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5 VueUse Library Functions That Can Speed Up Development

VueUse is an open-source project by Anthony Fu that provides Vue developers with a huge collection of essential Composition API utility functions for both Vue 2 and Vue 3. 

It has dozens of solutions for common developer use cases like tracking ref changes, detecting element visibility, simplifying common Vue patterns, keyboard/mouse inputs, and more. It’s a great way to really save time in development because you don’t have to add all of this standard functionality on your own. 

I love the VueUse library because it really puts the developers first when deciding what utilities to provide, and it is a well-maintained library as it stays up to date with the current versions of Vue. 

What kind of utilities does VueUse have?

If you want to see the complete list of every single utility, I definitely recommend checking out the official documentation. But to summarize, there are 9 types of functions in VueUse. 

  1. Animation – contains easy to use functions for transitions, timeouts, and timing
  2. Browser – can be used for different screen controls, clipboard, preferences, and more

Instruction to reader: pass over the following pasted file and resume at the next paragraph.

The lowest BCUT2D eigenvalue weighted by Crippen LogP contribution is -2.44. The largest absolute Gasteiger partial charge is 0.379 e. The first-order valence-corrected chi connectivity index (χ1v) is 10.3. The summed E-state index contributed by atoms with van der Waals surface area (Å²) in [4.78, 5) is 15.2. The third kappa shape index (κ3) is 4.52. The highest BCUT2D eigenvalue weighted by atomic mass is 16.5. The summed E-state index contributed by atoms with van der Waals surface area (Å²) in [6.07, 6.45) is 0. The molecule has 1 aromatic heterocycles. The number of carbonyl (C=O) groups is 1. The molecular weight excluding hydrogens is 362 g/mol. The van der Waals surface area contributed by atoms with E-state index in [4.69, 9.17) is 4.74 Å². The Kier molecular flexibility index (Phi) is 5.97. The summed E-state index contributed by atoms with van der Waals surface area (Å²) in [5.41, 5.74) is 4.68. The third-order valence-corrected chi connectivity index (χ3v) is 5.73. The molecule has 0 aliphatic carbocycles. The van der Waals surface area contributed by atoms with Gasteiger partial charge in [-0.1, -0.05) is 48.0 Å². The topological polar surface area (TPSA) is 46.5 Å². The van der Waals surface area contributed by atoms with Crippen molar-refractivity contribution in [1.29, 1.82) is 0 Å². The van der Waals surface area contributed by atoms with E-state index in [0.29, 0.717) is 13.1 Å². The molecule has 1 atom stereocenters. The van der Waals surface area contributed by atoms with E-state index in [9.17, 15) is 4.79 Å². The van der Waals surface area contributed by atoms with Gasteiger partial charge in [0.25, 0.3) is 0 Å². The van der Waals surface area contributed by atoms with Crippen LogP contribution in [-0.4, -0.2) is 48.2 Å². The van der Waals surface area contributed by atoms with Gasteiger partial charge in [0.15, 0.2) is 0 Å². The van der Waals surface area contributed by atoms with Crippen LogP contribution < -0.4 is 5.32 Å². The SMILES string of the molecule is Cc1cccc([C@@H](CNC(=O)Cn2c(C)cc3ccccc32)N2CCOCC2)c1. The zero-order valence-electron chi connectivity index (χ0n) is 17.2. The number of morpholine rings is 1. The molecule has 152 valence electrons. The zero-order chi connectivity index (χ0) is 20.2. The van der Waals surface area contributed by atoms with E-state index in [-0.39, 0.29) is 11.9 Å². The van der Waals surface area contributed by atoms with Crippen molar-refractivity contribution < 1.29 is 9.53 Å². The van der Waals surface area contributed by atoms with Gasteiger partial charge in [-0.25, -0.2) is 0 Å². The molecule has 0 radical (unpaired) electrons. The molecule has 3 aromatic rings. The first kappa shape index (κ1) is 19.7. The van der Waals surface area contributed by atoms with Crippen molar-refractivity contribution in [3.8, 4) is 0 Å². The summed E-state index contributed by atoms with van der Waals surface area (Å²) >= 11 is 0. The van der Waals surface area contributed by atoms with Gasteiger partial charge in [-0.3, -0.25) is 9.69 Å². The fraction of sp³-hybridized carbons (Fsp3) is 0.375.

3. Component – provides a shorthand for different component methods
  4. Formatters – provides reactive time formatting functions
  5. Sensors – used to listen to different DOM events, input events, and network events
  6. State – manage a user state (global, local storage, session storage)
  7. Utility – different utility functions like getters, conditionals, ref synchronization, and more
  8. Watch – more advanced types of watchers like pausable watchers, debounced watchers, and conditional watchers
  9. Misc. – different types of functionality for events, WebSockets, and web workers 

Most of these categories contain several different functions so VueUse is flexible for your use case and can serve as an excellent place to start building Vue apps quickly. 

In this tutorial, we’ll be taking a look at 5 different VueUse functions so you can get an idea of how easy it is to work inside this library. 

But first, let’s add it to our Vue project!

Installing VueUse into your Vue Project

One of the best features of VueUse is that it is compatible with both Vue 2 and Vue 3 from just one package!